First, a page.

read slower

Read everything slower to improve your critical thinking skills

Our society runs on caffeine and adrenaline and speed and immediate action– to the point where those who are more intentional and deliberate (or try to be) are often ridiculed. And having machines and algorithms and devices process information (especially language) for us has only exacerbated the problem of making us all busy bodies who do things, a lot of things, quickly… but not necessarily very well or with a long-term human-oriented view. Most people in our society don’t think critically about what they do anymore. I believe this problem has to do with the fact that intentional reading and processing of language doesn’t happen nearly as often as it should anymore. And I believe that reading everything slower can improve your critical thinking skills. In fact, I don’t think it’s possible to have critical thinking skills if you aren’t intentionally processing language when you come across it.

writer procrastinating

Procrastinate well, writers

Procrastinating online at some point is inevitable if you’re a writer in the twenty-first century–especially if you use online resources throughout your writing process. But who says your bouts of procrastination have to be a bad thing or deter you completely from writing? There is, I have recently discovered, a tool that can help you procrastinate more efficiently.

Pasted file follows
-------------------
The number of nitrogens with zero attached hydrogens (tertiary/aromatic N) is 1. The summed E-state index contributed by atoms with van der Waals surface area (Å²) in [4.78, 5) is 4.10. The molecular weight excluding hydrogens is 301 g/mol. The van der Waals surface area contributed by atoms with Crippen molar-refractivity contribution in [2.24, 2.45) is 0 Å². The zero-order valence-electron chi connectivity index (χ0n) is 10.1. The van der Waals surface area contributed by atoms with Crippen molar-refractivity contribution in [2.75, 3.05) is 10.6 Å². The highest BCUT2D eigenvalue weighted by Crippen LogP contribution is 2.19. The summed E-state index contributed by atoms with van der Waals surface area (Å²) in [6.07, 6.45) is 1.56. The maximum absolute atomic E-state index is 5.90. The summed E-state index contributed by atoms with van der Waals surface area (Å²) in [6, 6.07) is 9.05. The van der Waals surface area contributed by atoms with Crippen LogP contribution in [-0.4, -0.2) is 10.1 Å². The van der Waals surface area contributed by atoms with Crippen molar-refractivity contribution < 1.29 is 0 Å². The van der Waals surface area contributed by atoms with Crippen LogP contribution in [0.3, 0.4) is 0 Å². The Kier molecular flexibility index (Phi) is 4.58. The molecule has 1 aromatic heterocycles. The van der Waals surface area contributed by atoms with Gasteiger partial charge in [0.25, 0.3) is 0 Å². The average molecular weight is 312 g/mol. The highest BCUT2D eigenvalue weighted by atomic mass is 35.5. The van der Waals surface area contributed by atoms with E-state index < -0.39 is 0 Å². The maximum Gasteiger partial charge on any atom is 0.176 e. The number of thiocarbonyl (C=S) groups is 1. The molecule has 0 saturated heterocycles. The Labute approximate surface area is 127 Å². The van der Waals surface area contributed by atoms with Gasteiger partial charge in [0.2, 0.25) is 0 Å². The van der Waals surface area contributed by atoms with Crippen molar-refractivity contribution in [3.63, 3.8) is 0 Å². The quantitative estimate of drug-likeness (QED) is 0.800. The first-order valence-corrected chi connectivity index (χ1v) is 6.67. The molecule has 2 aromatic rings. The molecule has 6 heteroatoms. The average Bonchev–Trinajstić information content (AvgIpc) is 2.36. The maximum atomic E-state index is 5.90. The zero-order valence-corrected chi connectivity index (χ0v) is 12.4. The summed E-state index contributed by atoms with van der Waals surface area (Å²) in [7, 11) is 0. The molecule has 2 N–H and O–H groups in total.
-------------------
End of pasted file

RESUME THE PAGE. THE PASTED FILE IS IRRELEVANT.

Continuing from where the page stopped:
SEO driven writing

Can SEO-driven writing be authentic?

I recently finished reading Mindf*ck: Cambridge Analytica and the Plot to Break America by Christopher Wylie. And now I’m currently feeling pessimistic about this whole blogging thing, and anything I write and share online in general. But I don’t want to feel this pessimistic about anything I write or publish. So, I am going to try and process it all. And as I process it all, I am wondering: can SEO-driven writing be authentic?


A key element behind writing better dystopic fiction

It seems like a lot of dystopic fiction has been cropping up lately. At least, over the past five to ten years I’ve noticed this trend. And this trend is probably due to the fact that it’s starting to feel like we live in an actual dystopic reality most of the time nowadays… But that’s an inquiry to entertain some other day.

Today, I’m wondering: Why is some dystopic fiction better than other dystopic fiction? Are there any key elements dystopic fiction must contain if a writer is serious about writing better dystopic fiction?